Southern Environmental Law Center’s Statement in Response to TVA’s Retirement of the Bull Run and Paradise Fossil Plants

NASHVILLE, Tenn. — In response to the Tennessee Valley Authority’s (TVA) announcement today that it will be retiring the Bull Run and Paradise Fossil Plants, the Southern Environmental Law Center (SELC) released the following statement.

“We see this as a step in the right direction for TVA,” said Amanda Garcia, senior attorney in SELC’s Tennessee office. “For too long, people who live and work in the Valley have borne the health, environmental and financial burdens of TVA’s over-reliance on coal. By shuttering these coal plants that no longer make economic sense, TVA frees up resources to invest in more renewable resources like solar, which can provide our communities with local jobs and cheaper, cleaner energy. As TVA turns to developing its long term plans, it must adapt by offering a range of options for residential, commercial and industrial customers who want better access to renewable energy. TVA should also use this retirement phase as a time to tackle the toxic legacy of storing coal ash in unlined pits at Bull Run and Paradise that have leaked into nearby waters for decades.” 

Unfortunately, at today's board meeting, TVA adopted a number of changes to its renewables programs that appear poised to limit customer choice and designed to maintain and extend monopoly control over solar in the Valley. First, the TVA board voted to discontinue its existing rooftop solar program at the end of 2019 that pays customers for energy generated by their systems without adopting an immediate replacement program. Second, the Board adopted demonstration projects for mid-scale and utility-scale access to solar. The mid-scale project appears designed to allow local power companies to offer products that would compete with behind-the-meter commercial solar. The utility-scale project would allow local power companies to aggregate large customer demand and work with TVA to invest in utility-scale renewables projects, similar to TVA's deals with Google and Facebook. The financial terms of these projects were not disclosed.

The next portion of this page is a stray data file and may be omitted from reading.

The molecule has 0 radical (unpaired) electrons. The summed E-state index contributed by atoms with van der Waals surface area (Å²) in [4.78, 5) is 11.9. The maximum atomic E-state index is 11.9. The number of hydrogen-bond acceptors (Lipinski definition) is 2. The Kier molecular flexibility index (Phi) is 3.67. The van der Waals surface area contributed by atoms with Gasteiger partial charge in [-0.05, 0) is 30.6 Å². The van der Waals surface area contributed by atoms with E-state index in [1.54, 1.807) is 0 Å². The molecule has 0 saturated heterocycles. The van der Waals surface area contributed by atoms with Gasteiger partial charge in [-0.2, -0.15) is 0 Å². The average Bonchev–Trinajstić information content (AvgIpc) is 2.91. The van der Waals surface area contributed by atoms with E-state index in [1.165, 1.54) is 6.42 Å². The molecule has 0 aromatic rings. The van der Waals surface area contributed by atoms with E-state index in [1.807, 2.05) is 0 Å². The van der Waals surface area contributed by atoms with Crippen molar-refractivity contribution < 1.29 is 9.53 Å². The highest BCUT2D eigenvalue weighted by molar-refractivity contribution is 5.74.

"TVA continues its pattern of double-talk with these changes to its renewables programs, telling the public that  'TVA must adapt,' while at the same time shutting down options for customer choice, especially for the little guy," said Amanda Garcia, senior attorney for the Southern Environmental Law Center. "The devil is in the details, of which few were presented, but none of these changes appear to foster real energy choice in our local communities."

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